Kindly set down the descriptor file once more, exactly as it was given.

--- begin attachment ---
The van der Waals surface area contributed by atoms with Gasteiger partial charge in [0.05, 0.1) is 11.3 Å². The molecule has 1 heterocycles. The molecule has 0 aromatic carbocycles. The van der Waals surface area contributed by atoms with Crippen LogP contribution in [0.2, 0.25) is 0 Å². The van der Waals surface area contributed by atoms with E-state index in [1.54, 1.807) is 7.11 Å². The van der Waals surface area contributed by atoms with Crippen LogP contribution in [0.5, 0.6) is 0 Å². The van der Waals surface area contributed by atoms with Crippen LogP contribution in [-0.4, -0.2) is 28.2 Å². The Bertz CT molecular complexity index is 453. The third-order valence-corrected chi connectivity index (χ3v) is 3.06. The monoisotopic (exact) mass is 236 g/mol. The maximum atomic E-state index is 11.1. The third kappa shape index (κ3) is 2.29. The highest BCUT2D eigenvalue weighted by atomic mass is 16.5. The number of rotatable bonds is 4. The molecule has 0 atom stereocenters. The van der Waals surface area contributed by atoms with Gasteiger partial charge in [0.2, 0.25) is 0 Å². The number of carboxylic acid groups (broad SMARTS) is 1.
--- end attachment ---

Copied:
The van der Waals surface area contributed by atoms with Gasteiger partial charge in [0.05, 0.1) is 11.3 Å². The molecule has 1 heterocycles. The molecule has 0 aromatic carbocycles. The van der Waals surface area contributed by atoms with Crippen LogP contribution in [0.2, 0.25) is 0 Å². The van der Waals surface area contributed by atoms with E-state index in [1.54, 1.807) is 7.11 Å². The van der Waals surface area contributed by atoms with Crippen LogP contribution in [0.5, 0.6) is 0 Å². The van der Waals surface area contributed by atoms with Crippen LogP contribution in [-0.4, -0.2) is 28.2 Å². The Bertz CT molecular complexity index is 453. The third-order valence-corrected chi connectivity index (χ3v) is 3.06. The monoisotopic (exact) mass is 236 g/mol. The maximum atomic E-state index is 11.1. The third kappa shape index (κ3) is 2.29. The highest BCUT2D eigenvalue weighted by atomic mass is 16.5. The number of rotatable bonds is 4. The molecule has 0 atom stereocenters. The van der Waals surface area contributed by atoms with Gasteiger partial charge in [0.2, 0.25) is 0 Å². The number of carboxylic acid groups (broad SMARTS) is 1.